Fulvous Whistling Duck – Profile | Facts | Fly | Female | Range

Fulvous Whistling Duck

Sometimes referred to as tree-ducks, the Fulvous Whistling duck is composed of a singular group of eight species of worldwide distribution, largely within the tropics. They are distinctive for his or her long-legged, long-necked, fairly chunky look.

Fulvous Whistling-Duck profile

Of the 2 species that attain the United States just one, the Fulvous Whistling-Duck, has been recorded in Washington. Its wealthy, tawny-colored underparts distinction with a darker back; all-dark wings and a broad white band throughout the rump stand out in flight.

The fulvous whistling duck or fulvous tree duck (Dendrocygna bicolor) is a species of whistling duck that breeds internationally’s tropical areas in a lot of Mexico and South America, the West Indies, the southern United States, sub-Saharan Africa, and the Indian subcontinent.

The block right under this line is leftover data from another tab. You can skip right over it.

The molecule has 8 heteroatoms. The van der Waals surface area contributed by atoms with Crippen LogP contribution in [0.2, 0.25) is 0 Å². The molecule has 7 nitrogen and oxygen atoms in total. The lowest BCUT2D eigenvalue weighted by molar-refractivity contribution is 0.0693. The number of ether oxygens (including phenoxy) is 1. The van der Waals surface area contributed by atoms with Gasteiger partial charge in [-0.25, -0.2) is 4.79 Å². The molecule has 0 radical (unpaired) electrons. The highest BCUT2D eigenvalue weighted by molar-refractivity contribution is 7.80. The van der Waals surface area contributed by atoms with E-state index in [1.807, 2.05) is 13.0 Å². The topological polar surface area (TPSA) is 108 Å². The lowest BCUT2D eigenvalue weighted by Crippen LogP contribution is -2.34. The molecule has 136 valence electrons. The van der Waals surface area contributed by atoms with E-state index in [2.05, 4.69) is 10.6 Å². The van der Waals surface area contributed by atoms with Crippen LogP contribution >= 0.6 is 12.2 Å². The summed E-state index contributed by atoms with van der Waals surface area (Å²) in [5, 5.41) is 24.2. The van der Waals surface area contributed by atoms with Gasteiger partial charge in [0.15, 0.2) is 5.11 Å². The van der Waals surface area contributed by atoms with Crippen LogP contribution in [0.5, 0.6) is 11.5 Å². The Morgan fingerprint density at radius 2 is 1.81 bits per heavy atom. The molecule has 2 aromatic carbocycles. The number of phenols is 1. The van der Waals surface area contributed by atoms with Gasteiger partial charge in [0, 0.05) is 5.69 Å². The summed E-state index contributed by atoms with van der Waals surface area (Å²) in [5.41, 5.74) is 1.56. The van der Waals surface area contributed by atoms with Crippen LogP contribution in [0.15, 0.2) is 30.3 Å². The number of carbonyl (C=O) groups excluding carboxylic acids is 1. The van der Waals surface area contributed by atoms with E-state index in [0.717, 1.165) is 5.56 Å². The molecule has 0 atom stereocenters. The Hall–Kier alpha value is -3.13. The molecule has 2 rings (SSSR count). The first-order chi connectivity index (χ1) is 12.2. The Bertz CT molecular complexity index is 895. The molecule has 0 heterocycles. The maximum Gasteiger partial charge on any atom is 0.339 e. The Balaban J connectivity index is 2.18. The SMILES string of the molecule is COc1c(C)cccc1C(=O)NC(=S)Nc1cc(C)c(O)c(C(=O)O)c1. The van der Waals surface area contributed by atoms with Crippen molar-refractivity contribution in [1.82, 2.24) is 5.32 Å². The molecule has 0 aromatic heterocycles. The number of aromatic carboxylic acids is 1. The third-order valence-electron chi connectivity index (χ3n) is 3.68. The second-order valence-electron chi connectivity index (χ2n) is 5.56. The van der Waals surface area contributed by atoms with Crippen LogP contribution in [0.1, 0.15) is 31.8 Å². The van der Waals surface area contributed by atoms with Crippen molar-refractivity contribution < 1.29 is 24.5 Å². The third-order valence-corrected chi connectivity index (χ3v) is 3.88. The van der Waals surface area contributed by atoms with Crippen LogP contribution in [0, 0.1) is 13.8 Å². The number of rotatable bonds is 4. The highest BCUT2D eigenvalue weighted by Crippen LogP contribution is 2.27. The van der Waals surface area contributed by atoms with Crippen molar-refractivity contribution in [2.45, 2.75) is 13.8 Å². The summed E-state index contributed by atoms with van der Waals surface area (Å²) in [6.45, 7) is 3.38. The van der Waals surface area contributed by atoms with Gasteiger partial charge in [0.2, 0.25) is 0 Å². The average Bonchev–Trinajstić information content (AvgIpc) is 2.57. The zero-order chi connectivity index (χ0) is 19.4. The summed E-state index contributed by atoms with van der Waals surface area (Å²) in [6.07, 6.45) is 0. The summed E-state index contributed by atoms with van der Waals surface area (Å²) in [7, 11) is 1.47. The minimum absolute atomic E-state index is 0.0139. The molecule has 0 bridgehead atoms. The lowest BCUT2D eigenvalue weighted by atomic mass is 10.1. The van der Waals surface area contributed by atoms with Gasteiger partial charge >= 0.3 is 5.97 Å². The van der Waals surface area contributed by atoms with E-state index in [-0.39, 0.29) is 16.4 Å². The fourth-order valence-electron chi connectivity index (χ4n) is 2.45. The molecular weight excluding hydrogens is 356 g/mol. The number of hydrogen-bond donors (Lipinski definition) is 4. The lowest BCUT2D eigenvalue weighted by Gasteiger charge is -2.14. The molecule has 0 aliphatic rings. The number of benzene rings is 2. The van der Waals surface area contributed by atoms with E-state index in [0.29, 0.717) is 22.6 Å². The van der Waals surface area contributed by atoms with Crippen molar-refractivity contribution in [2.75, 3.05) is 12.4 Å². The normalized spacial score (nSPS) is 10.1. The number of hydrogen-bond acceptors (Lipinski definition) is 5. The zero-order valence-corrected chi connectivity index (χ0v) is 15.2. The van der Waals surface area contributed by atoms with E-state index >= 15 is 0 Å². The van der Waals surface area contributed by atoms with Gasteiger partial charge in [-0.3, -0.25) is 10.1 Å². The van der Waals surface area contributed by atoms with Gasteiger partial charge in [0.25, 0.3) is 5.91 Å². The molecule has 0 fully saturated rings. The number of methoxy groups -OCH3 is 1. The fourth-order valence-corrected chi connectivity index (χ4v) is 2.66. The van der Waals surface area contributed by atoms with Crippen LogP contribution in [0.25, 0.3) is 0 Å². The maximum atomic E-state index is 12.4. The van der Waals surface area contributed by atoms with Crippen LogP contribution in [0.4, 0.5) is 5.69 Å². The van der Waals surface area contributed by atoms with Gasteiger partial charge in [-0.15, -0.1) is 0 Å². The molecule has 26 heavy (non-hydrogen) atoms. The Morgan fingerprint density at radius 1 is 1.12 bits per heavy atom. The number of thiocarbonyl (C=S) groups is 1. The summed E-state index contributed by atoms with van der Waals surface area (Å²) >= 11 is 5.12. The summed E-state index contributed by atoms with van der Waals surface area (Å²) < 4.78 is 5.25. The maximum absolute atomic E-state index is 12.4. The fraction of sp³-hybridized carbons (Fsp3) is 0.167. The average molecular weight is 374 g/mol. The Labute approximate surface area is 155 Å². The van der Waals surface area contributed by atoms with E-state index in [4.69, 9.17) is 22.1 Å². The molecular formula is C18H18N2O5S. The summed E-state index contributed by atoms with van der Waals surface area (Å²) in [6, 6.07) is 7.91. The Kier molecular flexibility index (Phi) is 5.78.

It has plumage that’s primarily reddish-brown, long legs and a long gray bill, and exhibits a particular white band throughout its black tail in flight.

Like different members of its ancient lineage, it has a whistling call which is given in flight or on the ground. Its most well-liked habitat consists of wetlands with plentiful vegetation, together with shallow lakes and paddy fields.

The nest, constructed from plant materials and unlined, is positioned amongst dense vegetation or in a tree gap. The typical clutch is round ten whitish eggs.

The breeding adults, which pair for all times, take turns to incubate, and the eggs hatch in 24–29 days. The downy gray ducklings depart the nest inside a day or so of hatching, however, the parents proceed to guard them till they fledge around 9 weeks later.